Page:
The Power Of PR: Your Cheat Sheet to Getting Media Coverage

The right public relations strategy can be one of the best tools that you have in order to get media attention for your company. The right media coverage can boost your reputation in your industry, lead to increased revenue for your company and help your organization get in front of countless current and potential customers.

There is no denying the power of good PR, but for many, it's not about understanding the benefit of PR and why it is important, it's understanding the how of good public relations. Here is a cheat sheet covering all of the PR basics that you can use in order to start getting positive media coverage for your brand.

Developing a Story

In order to get your company’s name in the media, you need to be able to sell or pitch a story that will actually intrigue the media. No member of the media is just randomly going to do a story on you because you are looking for a way to market your business. You have to give them a story that they can actually run.

When it comes to developing a story, remember the media is not interested in your product or service, they only care if a story on you is going to interest their readers. You need to cater to the media as if they were your customer. After all, they are buying what you are selling, which in this case is your story.

If you really want to get the attention of a specific media outlet, offer them an exclusive. This is a great approach if you really want to get into a specific publication. Offering an exclusive means that you only send your pitch or your press release to one singular outlet, offering them complete access to the story you are selling.

Finding Media Contacts

Once you have a story, it is important to know whom to send it to. The right media contact list is paramount when it comes to pitching any story. Start by building a personal contact file of individuals in the media that you know you can reach out to. You should always be working on this list and always trying to make it bigger.

You can look up the media contact information of writers and editors that may want to cover your story. Make sure that you are only sending your pitch to those who would actually be interested in covering a story on your topic. Be specific about whom you are sending your pitches to, but don’t limit yourself. You shouldn’t be afraid to broaden your outreach and to throw some “big names” in there as well. Remember, you don’t actually need to know some of these big names, you just need to be able to write a pitch that will interest their editor or producer.

Writing a Pitch

When writing a pitch, you need to remember to be different. The average journalist will see hundreds of ideas a day, meaning press release after press release can start to run together. You need to be willing to be a little different when it comes to writing and delivering a pitch.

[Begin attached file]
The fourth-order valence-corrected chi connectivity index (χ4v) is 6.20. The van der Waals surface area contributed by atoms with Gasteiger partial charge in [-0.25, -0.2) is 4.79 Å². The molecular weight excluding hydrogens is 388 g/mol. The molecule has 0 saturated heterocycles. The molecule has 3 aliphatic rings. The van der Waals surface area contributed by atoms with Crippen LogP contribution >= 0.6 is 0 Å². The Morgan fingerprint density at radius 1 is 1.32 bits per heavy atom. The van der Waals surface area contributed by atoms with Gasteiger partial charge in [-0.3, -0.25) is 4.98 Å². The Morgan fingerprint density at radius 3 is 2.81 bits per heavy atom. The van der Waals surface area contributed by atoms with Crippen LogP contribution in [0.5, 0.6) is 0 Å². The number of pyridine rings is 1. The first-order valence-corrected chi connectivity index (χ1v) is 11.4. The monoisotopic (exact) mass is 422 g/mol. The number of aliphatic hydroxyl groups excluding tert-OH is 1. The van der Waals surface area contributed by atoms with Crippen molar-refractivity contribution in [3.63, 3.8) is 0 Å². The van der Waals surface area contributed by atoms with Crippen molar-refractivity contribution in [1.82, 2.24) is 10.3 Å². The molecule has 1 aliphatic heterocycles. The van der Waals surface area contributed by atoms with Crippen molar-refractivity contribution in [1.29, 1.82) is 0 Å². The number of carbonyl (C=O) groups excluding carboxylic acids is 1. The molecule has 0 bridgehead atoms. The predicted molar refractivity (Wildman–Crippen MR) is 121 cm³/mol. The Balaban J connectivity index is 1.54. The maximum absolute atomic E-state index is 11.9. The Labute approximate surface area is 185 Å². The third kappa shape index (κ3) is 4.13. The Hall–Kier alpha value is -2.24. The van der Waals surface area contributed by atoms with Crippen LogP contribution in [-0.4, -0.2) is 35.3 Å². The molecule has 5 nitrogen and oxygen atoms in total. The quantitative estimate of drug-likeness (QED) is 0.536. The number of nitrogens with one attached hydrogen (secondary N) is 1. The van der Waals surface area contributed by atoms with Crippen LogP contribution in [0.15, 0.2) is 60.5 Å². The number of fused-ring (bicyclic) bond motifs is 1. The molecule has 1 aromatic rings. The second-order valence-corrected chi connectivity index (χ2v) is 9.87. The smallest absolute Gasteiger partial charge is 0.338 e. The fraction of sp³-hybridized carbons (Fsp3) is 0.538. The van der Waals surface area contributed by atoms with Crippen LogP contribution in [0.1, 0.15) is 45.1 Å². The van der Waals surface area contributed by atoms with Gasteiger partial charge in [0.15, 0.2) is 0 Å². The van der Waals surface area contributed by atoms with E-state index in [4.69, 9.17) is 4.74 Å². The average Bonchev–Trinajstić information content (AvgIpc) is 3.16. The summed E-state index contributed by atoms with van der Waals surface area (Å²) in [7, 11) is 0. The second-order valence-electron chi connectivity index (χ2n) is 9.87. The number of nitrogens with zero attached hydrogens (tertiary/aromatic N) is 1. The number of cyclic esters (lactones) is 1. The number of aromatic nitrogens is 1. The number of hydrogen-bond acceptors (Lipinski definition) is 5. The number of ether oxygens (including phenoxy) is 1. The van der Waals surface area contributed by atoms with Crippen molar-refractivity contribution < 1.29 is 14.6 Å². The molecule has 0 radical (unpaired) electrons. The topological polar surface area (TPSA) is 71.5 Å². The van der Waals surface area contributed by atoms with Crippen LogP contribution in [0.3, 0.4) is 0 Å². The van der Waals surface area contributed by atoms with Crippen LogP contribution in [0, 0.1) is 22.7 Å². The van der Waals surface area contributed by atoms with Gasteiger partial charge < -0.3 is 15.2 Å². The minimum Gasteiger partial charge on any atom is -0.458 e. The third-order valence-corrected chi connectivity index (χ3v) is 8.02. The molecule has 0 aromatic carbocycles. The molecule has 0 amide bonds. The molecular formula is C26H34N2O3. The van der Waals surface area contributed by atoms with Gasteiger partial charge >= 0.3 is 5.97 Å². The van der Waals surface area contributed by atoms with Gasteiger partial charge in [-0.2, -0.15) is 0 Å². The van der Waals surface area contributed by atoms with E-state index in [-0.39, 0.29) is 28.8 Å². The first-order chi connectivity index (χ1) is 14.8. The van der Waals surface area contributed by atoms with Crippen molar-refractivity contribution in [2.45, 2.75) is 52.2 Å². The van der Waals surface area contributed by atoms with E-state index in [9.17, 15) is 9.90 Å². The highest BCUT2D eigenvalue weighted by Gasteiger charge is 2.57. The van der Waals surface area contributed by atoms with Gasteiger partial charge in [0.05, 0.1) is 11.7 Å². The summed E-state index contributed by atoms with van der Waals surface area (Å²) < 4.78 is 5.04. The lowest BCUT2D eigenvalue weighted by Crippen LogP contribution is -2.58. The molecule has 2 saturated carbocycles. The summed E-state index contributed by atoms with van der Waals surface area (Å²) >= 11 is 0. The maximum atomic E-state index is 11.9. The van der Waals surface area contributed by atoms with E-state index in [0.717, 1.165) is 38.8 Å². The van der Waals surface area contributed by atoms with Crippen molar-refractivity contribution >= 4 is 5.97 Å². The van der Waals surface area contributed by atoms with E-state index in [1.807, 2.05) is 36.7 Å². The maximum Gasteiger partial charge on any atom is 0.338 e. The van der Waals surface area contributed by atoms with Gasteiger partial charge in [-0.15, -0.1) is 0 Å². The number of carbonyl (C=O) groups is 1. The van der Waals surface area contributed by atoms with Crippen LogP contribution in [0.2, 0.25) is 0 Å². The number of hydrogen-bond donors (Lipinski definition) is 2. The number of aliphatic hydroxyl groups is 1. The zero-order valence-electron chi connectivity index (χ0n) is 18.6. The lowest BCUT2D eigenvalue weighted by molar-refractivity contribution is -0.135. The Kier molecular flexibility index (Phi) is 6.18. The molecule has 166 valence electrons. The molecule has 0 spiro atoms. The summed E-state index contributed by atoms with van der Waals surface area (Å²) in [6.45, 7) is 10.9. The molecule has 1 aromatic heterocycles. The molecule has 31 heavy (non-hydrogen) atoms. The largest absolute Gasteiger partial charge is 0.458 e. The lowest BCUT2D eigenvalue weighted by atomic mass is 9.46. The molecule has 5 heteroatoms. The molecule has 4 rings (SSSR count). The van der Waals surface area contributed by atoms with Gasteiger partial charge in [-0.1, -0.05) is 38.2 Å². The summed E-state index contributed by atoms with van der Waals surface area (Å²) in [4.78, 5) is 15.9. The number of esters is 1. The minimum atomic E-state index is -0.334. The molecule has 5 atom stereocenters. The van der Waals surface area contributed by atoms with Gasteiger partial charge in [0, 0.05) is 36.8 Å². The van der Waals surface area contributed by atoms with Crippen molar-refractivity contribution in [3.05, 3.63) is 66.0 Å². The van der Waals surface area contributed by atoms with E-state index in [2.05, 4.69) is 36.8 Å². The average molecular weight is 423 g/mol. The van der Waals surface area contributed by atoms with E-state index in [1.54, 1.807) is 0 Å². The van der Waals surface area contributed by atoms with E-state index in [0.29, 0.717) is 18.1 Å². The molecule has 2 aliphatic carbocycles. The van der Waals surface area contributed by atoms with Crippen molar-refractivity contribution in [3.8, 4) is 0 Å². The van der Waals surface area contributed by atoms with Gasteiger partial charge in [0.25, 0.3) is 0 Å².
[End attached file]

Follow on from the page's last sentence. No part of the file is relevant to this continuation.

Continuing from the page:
Know about whom you are pitching to and try to cater your idea to the specific writer or producer that you are trying to sell your story to. When you do create a pitch or press release you need to keep the following things in mind:

  • The content needs to be specific and to the point.
  • It needs to have real, actual facts.
  • Never exaggerate.
  • Link to social media.
  • Keep the tone professional.
  • Make sure you focus on the story the media can sell instead of on promoting your company.

When you are done creating your pitch, make sure that you go back through and edit for errors. The more clean, clear, and professional looking your pitch is the better chance it has of getting picked up by the media.

Following Up  

There is an art to following up. After you have sent your press release once, you need to follow up with the individual that you sent that press release to. This can be through a call or an email, or even by sending another copy of your press release. Remember, members of the media are extremely busy; they don’t have time to read and respond to every email that they get. Almost 90% of media placements are secured on the follow-up.

The ideal follow-up time is 1-2 days after sending your initial pitch. Only one follow-up is needed. If you haven’t heard anything within a few days of sending your follow-up, the contact likely isn’t interested, and it’s time to move on to the next contact or story.

Don’t be discouraged when your pitches are not immediately accepted by a media outlet. PR, like sales, involves a lot of rejection before you hit success. The important thing is to stay consistent and to make sure you are delivering high-quality pitches that are relevant to whom you are pitching. Do that long enough and you will find success.

The Power of PR: Your Cheat Sheet To Getting Media CoverageRichard Lorenzen is the CEO of Fifth Avenue Brands, a public relations firm in New York. Entrepreneur Magazine named him one of the top 50 people in digital marketing in 2016, INC Magazine named him one of the top 8 entrepreneurs on Twitter, and LinkedIn ranked him as one of the top millennial influencers of 2016. Richard is a frequent media contributor and speaks worldwide about entrepreneurship. He is also the co-founder of, a blog focusing on entrepreneurship and personal development.

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